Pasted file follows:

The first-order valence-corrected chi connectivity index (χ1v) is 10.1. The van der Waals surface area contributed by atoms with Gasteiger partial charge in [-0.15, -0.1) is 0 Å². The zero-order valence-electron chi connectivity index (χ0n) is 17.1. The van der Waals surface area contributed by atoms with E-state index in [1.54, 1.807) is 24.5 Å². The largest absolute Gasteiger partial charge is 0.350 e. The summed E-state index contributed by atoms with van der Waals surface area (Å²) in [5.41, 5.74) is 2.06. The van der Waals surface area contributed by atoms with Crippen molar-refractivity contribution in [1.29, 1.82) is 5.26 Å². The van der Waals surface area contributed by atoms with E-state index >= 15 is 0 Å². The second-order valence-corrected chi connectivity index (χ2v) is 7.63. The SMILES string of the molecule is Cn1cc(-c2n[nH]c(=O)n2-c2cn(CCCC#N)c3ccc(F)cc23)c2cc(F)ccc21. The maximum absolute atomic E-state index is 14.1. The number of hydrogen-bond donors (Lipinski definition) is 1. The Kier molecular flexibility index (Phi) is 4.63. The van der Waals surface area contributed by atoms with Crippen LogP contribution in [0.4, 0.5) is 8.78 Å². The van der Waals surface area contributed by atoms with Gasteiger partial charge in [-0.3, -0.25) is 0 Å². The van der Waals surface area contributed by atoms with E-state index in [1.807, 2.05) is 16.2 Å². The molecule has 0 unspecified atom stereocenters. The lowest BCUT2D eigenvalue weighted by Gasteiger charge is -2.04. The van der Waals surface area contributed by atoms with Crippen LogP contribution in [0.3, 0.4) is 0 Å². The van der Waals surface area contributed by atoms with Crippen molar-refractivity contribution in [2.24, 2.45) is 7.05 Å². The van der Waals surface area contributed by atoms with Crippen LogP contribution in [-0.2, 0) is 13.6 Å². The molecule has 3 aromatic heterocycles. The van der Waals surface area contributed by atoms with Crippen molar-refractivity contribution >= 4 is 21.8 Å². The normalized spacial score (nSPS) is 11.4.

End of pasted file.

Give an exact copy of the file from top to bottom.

The first-order valence-corrected chi connectivity index (χ1v) is 10.1. The van der Waals surface area contributed by atoms with Gasteiger partial charge in [-0.15, -0.1) is 0 Å². The zero-order valence-electron chi connectivity index (χ0n) is 17.1. The van der Waals surface area contributed by atoms with E-state index in [1.54, 1.807) is 24.5 Å². The largest absolute Gasteiger partial charge is 0.350 e. The summed E-state index contributed by atoms with van der Waals surface area (Å²) in [5.41, 5.74) is 2.06. The van der Waals surface area contributed by atoms with Crippen molar-refractivity contribution in [1.29, 1.82) is 5.26 Å². The van der Waals surface area contributed by atoms with E-state index >= 15 is 0 Å². The second-order valence-corrected chi connectivity index (χ2v) is 7.63. The SMILES string of the molecule is Cn1cc(-c2n[nH]c(=O)n2-c2cn(CCCC#N)c3ccc(F)cc23)c2cc(F)ccc21. The maximum absolute atomic E-state index is 14.1. The number of hydrogen-bond donors (Lipinski definition) is 1. The Kier molecular flexibility index (Phi) is 4.63. The van der Waals surface area contributed by atoms with Crippen LogP contribution in [0.4, 0.5) is 8.78 Å². The van der Waals surface area contributed by atoms with Gasteiger partial charge in [-0.3, -0.25) is 0 Å². The van der Waals surface area contributed by atoms with E-state index in [1.807, 2.05) is 16.2 Å². The molecule has 0 unspecified atom stereocenters. The lowest BCUT2D eigenvalue weighted by Gasteiger charge is -2.04. The van der Waals surface area contributed by atoms with Crippen LogP contribution in [0.3, 0.4) is 0 Å². The van der Waals surface area contributed by atoms with Crippen molar-refractivity contribution in [2.24, 2.45) is 7.05 Å². The van der Waals surface area contributed by atoms with Crippen LogP contribution in [-0.2, 0) is 13.6 Å². The molecule has 3 aromatic heterocycles. The van der Waals surface area contributed by atoms with Crippen molar-refractivity contribution >= 4 is 21.8 Å². The normalized spacial score (nSPS) is 11.4.